bcmon: OSX Battery Charge Monitor

bcmon (Battery Charge MONitor) is a small executable for Mac OSX to monitor/profile the system battery over time. It writes a very simple log file containing the battery status at regular intervals.

For a linux version see batlog.

Usage and file format

Compile (with make) or copy the executable directly to /usr/local/bin. Copy the provided launchd script to /Library/LaunchDaemons/bcmon.plist to start bcmon at startup. The output is simply appended to /var/log/bcmon.log. Run the program without arguments for a short help.

The log file contains all the available battery parameters that can be retrieved with IOKit “pwr_mgt” module:

  • Charge
  • Capacity
  • Voltage
  • Amperage
  • Cycle count
  • Flags (raw value)

The file starts with a simple header, followed by tab-separated values. A line is generated every minute but only when there’s a change in any of the fields, so it doesn’t usually need rotation (mine’s about 21Mb after 5 years).


bcmon is released under the Revised BSD License. The archive contains the source, an example launchd service, prebuilt OSX 10.7 “Mountain Lion” binary, as well as an old OSX 10.4 “Tiger” Makefile and executable.

Apple’s PowerBook G4 (2007) battery profile

I’ve written this small program roughly a month after getting my PowerBook G4 15” in early 2007 to see the evolution of the battery over a long time span, and I’ve been using it ever since.

The battery model is A1078, original by Apple and made in Taiwan. The S/N is W75191MFRV6A and so far was never found to be part of any “faulty” batches.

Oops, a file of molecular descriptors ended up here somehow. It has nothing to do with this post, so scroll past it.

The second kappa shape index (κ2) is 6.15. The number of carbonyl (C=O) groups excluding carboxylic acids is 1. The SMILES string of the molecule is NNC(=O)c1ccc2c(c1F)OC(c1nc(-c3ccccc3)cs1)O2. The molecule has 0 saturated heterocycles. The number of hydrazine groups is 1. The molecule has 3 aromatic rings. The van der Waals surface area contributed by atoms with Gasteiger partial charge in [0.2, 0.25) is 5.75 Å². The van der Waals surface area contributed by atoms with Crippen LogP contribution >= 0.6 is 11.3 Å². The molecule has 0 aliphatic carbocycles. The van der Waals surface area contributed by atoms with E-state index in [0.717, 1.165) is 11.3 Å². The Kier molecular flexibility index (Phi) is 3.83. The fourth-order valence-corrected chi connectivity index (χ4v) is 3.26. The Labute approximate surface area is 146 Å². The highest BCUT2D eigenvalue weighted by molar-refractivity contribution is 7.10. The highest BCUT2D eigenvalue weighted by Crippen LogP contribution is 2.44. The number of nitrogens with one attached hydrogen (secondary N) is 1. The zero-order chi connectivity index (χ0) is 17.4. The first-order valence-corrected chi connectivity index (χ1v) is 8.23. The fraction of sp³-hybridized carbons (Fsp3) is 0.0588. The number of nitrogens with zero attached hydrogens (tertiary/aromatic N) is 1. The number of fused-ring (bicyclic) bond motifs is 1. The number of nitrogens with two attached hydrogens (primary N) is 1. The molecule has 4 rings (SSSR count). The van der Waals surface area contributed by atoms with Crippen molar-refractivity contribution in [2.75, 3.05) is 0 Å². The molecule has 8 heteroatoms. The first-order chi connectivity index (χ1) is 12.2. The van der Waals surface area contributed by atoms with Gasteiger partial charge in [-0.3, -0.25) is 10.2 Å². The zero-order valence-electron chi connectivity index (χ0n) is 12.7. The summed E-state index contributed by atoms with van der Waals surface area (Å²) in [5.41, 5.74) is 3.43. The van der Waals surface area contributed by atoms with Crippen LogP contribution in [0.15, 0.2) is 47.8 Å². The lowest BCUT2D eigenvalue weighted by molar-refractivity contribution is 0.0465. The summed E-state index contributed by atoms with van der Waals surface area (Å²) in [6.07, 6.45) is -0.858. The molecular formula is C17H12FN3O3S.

As of 03/2013, this is the only battery profile that I’m aware of that shows the full lifespan of a typical Li-ion battery with a ”real life” usage pattern, from being brand new to completely unusable.


Download the raw data: bcmon.log.gz (2.4Mb).

I would guess the original capacity of the battery was no more than 3600mAh. After one month of usage, the maximum reported capacity would peak at ~2650mAh already. At that time, I could work around 2.5 hours unplugged.

The vertical slivers of dots show the laptop being used unplugged and being discharged rapidly, while the thick “bands” represent plugged use, with regulated charge-discharge cycles at 90% capacity.

As you can see the laptop was used unplugged regularly. The battery degraded gracefully over a period of 3 years, totaling 257 cycles.

Getting close to the minimal capacity causes the power manager to adjust to the real capacity of the battery. There are several changes over time (with the PM under/overshooting a bit), but you can spot several large, consistent drops in the reported capacity which indicate the degradation of an individual cell.

By August 2010 this laptop wouldn’t last more than 30 minutes unplugged. If you are actually using the laptop while traveling, it means it’s already next to useless. At the end of January 2011 it was only possible to login while being plugged, or the laptop would turn off during boot. In May 2011 it wouldn’t start at all without being plugged. Around the end of 2012 the internal CMOS battery also failed, resulting in periodical time resets and bogus log entries in the file (which were eliminated in the plot, but are still present in the raw data).

In the end the battery was actually usable for a period of two years. If you have an embedded battery, this is more or less the lifespan of your device.